Monday, February 8, 2010

The Nilpferd A listers- the rock and pop bands.

Sepia tones suit the mood of The Go-betweens' streets of your town. I grew up across the Tasman from Brisbane, Sydney and Melbourne but these townscapes are still very familiar.

The Church - Ripple
The Chills - Ghosts
Ruby Suns - Tane Mahuta
Go-betweens - Streets of your town
U2 - With or without you

Nearly all from down under- and for the sake of completeness I'm tempted to claim U2 as an antipodean band, given the NZ associations of The Joshua Tree- the album was dedicated to kiwi roadie Greg Caroll, who died in an accident shortly before the album was recorded.

Ripple's ringing guitars, married with Steve Kilby's languidly sneering character assassination, perfectly capture the ideal Australasian indie sound, while Martin Phillip's Ghosts has a surprisingly folky tinge on its way to spiritual bliss, conjuring up abandoned settlements and the spectres of shattered families.
Streets of your town combines nostalgia with neglect, the rosy tint of memory blighted by a sinister undertone of violence and decay.
I owe a nod to Blimpy for bringing the Ruby Suns to my attention- Tane Mahuta certainly conjured up the eponymous god for us on our way through his dazzling back yard a year ago- and With or without you is for me the one true moment of genius by the much maligned Dubliners, a structurally perfect song.


B=Mc2 said...

@nilp - do you have the album? any good?

nilpferd said...

Sea Lion? No. I listened to it, but Tane Mahuta was way above anything else on the album for my tastes. Most of the rest seemed washed out in comparison.

steenbeck said...

Nice list, Nilpferd. THey all sound good together. I think I like the CHills and the Go Betweens best, maybe. Though I do like them all.

nilpferd said...

Thanks for listening, Steen.
I was thinking about the fact that, as far as pop/indie goes, I do feel more at home with antipodean bands, though it is hard to explain exactly what is unique about the sound, besides the accents. Or maybe it's the same for everyone with respect to the bands they heard from 18-25. For all those older than 25, of course.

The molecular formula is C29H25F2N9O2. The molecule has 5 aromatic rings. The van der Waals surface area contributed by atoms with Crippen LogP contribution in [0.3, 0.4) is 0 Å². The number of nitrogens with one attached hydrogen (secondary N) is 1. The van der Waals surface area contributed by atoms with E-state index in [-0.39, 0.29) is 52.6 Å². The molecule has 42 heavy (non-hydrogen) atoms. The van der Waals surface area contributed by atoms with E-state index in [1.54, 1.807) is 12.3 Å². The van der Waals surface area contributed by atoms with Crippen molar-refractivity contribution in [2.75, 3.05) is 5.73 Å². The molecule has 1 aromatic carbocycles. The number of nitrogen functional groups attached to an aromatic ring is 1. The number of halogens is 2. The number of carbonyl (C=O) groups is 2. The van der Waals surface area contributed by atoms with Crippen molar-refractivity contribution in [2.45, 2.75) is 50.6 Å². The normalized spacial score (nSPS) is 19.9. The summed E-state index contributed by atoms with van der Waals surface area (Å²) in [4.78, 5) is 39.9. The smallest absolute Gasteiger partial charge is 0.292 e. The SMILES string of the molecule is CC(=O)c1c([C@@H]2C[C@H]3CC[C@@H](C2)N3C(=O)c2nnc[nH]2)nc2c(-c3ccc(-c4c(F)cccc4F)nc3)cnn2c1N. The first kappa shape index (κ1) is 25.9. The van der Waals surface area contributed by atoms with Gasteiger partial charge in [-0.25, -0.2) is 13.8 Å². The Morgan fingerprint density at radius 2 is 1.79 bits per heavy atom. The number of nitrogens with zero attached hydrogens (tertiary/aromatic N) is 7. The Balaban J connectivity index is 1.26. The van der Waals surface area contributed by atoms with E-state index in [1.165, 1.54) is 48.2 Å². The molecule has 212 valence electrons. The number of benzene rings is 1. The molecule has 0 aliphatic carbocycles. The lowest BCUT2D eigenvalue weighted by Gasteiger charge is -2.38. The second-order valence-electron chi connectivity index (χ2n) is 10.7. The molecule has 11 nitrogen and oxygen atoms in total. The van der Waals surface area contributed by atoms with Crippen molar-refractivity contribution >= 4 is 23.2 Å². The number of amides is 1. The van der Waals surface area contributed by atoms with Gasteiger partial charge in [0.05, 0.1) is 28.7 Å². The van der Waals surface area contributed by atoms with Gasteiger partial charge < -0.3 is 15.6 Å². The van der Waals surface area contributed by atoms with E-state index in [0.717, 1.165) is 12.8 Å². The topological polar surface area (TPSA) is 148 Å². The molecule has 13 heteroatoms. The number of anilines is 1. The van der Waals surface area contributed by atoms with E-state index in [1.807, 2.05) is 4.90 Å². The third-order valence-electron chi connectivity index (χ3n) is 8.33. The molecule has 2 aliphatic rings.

*end of 40-something rambling drivel*

saneshane said...

I'm trying to work out what it is in an accent that makes me like a vocal or not..

I don't know the nuances of antipodean bands enough to judge them...

but I know with American bands - there's some vocals that I just can't stand... and it's mostly male singers, so it got me thinking.. is it just American (male accents) that I disliked - it couldn't be..
Once I scratched the surface, it became quite interesting.. and wasn't a simple prejudice..

... and you know what, I had an entire file about it with examples.. but it's lost in the depths of this computer somewhere!

maybe when not too tied I'll try working it out again.

good post again nilpf.. what are left with?

nilpferd said...

All the stuff I was too embarrassed to admit to... or in other words it's actually it's the stuff which I spend most time listening to.. jazz week for my final post.
A lot of voices put me off but it's more the sound of them than the accents, I think- it's kind of a foggy tuneless nasalness which gets up my nose most, if that makes sense..

ejay said...

I've been enjoying the antipodean pop rock you've introduced me to Nilpf, I hadn't noticed the accents so much, but there does seem to be something different about it...
Well that's my contribution, cheers.

nilpferd said...

Thanks, Ejay. I will do that Flying Nun post sometime soon, there's a lot of other stuff I've been meaning to put up.

Mark68 said...

nilpferd - I've never been anywhere near the Antipodes, but that part of the world has produced some of my favourite bands - Go-Betweens and Triffids especially, but also the Church, Mutton Birds, the Chills and Even As We Speak. There is a unique charm that I can't put my finger on, but I have a half-baked theory that by being a little more isolated they don't absorb influences quite as obviously as British or American indie bands.

nilpferd said...

Hi Mark, nice to see a comment from you! Definitely agree about the influences- perhaps the isolation led to more selection too- I know Martin Phillips was influenced by the Beach Boys and Randy Newman, and probably some of the glam rockers, The Clean absorbed VU and surfer rock.
But being so far away, their interpretation was quite different to other bands. At the same time I think there was a conscious effort to avoid the "classic rock n roll" sound their parents would have loved, in favour of a much more psychedelic, jangly noise.